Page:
C-Reactive protein and inflammatory response associated to neurocognitive decline following cardiac surgery

Basel Ramlawi, James L. Rudolph, Shigetoshi Mieno, Jun Feng, Munir Boodhwani, Kamal Khabbaz, Sue E. Levkoff, Edward R. Marcantonio, Cesario Bianchi, Frank W. Sellke

Research output: Contribution to journalArticlepeer-review

84 Scopus citations


Background: It has been recognized that neurocognitive decline (NCD) often occurs as a complication in cardiac surgery. The early inflammatory response and C-reactive protein (CRP) was examined in relation to NCD and to a marker of axonal central nervous system (CNS) injury after cardiopulmonary bypass. Methods: A cohort of patients undergoing coronary artery bypass grafting and/or valve procedures using cardiopulmonary bypass were administered a neurocognitive battery preoperatively and postoperatively at 6 hours and day 4. CRP, interleukin 1β, and interleukin 10 were quantified from serum. Increase of serum tau protein after surgery was used as a marker of axonal CNS damage. Results: The rate of NCD was found to be 40.5% in this group. Surprisingly, known predictors of NCD did not differ significantly between patients with/without NCD. Patients with NCD had an early increase of CRP of a significantly higher magnitude than those without NCD (38.01 ± 11.4 vs 16.49 ± 3.5 mg/L, P = .042), interleukin 1ß (2.35 ± 0.3 vs 1.20 ± 0.2 pg/mL, P = .002), and interleukin 10 (29.77 ± 4.7 vs 12.94 ± 2.2 pg/mL, P < .001). Increase in serum Tau protein was significantly correlated to NCD (r = 0.50, P = .02). Conclusion: Perioperative increases in CRP and inflammatory cytokines are associated with NCD in patients after cardiopulmonary bypass. Thus, it appears that inflammation plays a key role in NCD pathophysiology, likely via axonal CNS injury, and could become a target for prevention.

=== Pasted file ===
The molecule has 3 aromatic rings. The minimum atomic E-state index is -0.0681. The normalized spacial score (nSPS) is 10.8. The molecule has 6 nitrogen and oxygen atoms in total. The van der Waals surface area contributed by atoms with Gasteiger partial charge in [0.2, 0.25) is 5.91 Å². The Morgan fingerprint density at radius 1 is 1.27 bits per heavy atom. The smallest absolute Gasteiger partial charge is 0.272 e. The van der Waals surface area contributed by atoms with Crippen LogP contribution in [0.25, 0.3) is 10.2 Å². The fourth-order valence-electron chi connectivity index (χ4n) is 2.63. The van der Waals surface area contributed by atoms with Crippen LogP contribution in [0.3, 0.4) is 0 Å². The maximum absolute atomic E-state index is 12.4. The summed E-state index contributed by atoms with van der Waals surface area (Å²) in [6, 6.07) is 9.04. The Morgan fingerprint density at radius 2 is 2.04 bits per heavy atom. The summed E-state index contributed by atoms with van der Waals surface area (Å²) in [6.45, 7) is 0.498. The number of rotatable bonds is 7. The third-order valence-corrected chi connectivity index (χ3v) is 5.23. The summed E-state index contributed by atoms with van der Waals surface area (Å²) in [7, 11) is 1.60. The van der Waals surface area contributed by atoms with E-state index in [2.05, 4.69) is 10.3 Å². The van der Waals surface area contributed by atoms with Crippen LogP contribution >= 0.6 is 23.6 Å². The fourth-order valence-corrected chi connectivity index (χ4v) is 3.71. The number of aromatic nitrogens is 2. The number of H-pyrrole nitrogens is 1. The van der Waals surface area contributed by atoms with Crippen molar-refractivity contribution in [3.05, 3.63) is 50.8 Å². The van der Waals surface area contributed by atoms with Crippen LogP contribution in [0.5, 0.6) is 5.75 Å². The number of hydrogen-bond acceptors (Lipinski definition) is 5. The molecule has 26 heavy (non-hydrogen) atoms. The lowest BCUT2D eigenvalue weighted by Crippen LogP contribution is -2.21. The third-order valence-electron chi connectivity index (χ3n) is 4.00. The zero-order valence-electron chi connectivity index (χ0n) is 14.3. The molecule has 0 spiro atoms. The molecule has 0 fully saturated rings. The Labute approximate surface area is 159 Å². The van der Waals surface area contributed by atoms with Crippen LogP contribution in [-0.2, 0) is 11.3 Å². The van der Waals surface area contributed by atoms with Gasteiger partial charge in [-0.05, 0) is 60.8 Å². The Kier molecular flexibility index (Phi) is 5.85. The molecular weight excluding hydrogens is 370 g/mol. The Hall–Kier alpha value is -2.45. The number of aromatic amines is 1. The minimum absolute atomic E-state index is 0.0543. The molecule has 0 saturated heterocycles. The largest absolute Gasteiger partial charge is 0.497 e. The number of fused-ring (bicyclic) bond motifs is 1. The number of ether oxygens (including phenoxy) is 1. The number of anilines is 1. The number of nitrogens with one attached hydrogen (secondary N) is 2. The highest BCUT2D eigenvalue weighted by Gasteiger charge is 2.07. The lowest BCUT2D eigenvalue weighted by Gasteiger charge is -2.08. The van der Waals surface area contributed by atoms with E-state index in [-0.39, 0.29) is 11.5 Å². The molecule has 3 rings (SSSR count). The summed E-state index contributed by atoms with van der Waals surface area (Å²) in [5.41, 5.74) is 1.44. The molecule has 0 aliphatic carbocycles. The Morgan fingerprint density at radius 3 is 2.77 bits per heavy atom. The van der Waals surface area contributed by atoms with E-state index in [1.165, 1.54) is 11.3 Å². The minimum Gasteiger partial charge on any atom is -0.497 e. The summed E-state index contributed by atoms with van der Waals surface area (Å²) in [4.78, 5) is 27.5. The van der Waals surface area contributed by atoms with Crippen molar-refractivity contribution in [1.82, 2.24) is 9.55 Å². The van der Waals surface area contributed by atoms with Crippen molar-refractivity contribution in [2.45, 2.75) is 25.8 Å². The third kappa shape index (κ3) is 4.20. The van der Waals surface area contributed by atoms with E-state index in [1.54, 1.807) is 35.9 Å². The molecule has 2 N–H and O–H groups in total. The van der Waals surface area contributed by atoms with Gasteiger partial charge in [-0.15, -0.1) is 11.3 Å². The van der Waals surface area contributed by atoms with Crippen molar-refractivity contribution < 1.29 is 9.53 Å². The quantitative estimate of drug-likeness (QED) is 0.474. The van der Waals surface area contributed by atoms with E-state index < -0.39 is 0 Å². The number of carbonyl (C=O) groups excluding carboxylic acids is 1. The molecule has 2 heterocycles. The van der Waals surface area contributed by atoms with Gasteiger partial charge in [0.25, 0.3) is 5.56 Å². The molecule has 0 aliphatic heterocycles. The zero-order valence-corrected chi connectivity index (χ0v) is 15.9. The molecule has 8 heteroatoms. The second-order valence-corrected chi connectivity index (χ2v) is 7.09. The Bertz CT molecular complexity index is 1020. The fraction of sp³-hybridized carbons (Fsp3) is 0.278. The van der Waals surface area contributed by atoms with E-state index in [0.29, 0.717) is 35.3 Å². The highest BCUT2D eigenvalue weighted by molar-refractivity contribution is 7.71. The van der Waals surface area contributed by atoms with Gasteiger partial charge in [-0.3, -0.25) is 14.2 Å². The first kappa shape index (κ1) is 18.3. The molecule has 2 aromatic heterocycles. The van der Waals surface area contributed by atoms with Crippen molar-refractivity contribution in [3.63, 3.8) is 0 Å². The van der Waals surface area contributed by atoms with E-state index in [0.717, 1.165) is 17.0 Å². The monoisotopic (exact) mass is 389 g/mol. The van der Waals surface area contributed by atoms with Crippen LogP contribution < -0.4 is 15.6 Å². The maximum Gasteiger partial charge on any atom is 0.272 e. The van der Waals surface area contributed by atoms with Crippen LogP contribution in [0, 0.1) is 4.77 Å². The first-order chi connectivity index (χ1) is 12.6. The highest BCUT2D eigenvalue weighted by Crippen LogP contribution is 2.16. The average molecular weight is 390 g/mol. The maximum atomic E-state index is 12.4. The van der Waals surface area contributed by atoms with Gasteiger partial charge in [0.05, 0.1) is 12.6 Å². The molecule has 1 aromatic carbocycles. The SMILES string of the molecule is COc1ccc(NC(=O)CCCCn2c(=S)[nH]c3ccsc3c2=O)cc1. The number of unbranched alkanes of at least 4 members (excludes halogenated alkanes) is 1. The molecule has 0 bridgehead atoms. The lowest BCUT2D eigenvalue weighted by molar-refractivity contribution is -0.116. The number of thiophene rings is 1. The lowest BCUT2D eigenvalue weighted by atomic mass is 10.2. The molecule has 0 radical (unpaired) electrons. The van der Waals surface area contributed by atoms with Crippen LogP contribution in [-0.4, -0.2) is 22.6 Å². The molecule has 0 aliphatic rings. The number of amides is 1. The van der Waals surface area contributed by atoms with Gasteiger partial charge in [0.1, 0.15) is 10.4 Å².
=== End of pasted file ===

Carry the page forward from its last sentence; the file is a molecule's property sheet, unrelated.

Original languageEnglish (US)
Pages (from-to)221-226
Number of pages6
Issue number2
StatePublished - Aug 2006

ASJC Scopus subject areas

  • Surgery


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